The World Health Organization has released the names of experts with ties to the pharmaceutical industry who advised the UN agency about the swine flu pandemic.
Of the 15 experts the WHO used when deciding to designate the H1N1 outbreak a pandemic, six declared potential conflicts of interest, including receiving support from the pharmaceutical industry and vaccine manufacturers.
The experts were from the fields of epidemiology, public health, international air travel and health and came from Africa, Asia, Europe, Latin America and North America, according to a list posted on the UN health agency’s website on Wednesday.
The list named the following individuals:
- Dr. Claude Thibeault, a consultant medical advisor to the International Air Transport Association in Montreal.
- Nancy Cox, from the U.S. Centers for Disease Control, disclosed financial support from a drugs industry group, the International Federation of Pharmaceutical Manufacturers and Associations (IFPMA) for flu vaccine research and work on viruses in her unit.
- Arnold Monto, a professor of epidemiology at the University of Michigan, Ann Arbor, declared current and past consultancies on pandemic or seasonal influenza research for pharmaceutical companies GSK, Novartis, Roche, Baxter and Sanofi Pasteur, including a grant from Sanofi for a clinical trial in 2007-2008 for influenza vaccines.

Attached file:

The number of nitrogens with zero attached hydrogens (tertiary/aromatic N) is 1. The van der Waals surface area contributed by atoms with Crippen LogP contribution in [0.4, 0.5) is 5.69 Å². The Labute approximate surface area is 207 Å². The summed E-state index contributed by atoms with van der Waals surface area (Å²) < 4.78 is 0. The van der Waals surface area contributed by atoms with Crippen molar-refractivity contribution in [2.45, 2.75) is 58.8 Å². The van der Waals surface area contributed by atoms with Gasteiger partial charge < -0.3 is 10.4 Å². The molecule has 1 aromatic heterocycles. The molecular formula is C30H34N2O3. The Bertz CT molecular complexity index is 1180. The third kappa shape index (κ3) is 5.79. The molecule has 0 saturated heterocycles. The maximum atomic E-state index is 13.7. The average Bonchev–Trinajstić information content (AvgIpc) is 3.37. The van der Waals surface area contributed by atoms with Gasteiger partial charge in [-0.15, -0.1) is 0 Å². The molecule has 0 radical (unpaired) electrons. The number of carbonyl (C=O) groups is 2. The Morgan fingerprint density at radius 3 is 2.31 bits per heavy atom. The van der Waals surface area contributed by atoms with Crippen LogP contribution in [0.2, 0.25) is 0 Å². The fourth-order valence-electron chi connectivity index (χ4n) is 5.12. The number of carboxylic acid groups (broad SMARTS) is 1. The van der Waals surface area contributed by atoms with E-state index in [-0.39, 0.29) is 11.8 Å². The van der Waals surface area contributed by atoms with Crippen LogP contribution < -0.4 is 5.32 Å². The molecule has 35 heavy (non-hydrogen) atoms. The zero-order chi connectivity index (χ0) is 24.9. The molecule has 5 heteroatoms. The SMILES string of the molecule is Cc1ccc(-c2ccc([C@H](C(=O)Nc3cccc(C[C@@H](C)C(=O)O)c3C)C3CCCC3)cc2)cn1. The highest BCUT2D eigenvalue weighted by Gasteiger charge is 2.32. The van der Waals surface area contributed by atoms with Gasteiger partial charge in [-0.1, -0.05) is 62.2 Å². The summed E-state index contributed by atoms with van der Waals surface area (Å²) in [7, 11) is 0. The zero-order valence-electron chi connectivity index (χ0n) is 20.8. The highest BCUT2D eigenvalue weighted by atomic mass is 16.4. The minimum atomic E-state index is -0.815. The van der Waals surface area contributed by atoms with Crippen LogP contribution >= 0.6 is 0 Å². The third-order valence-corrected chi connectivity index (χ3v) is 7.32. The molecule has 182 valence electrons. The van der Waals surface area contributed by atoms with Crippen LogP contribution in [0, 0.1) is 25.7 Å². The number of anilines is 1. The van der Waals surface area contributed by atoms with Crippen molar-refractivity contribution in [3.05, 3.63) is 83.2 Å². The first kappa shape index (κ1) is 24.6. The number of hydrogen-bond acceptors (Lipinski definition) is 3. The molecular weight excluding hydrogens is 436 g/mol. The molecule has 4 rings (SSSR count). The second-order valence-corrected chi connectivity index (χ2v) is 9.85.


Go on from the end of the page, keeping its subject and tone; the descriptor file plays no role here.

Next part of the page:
- Dr. John Wood’s research unit at the National Institute for Biological Standards and Control, a centre of the U.K. Health Protection Agency, has performed contract research for pharmaceutical firms Sanofi Pasteur, CSL, IFPMA, Novartis and Powdermed in the field of influenza vaccine research and development.
- Professor Maria Zambon of the U.K. Health Protection Agency Centre for Infection receives funding from vaccine manufacturers, including Sanofi, Novartis, CSL, Baxter and GSK, for contract work in her laboratory.
- Professor Neil Morris Ferguson acted as a consultant for pharmaceutical firms Roche and GSK Biologicals up until 2007.
WHO director general Dr. Margaret Chan declared the H1N1 pandemic officially over on Tuesday.
Chan has rejected allegations that the WHO allowed influence from drug companies to affect its decision to declare the pandemic.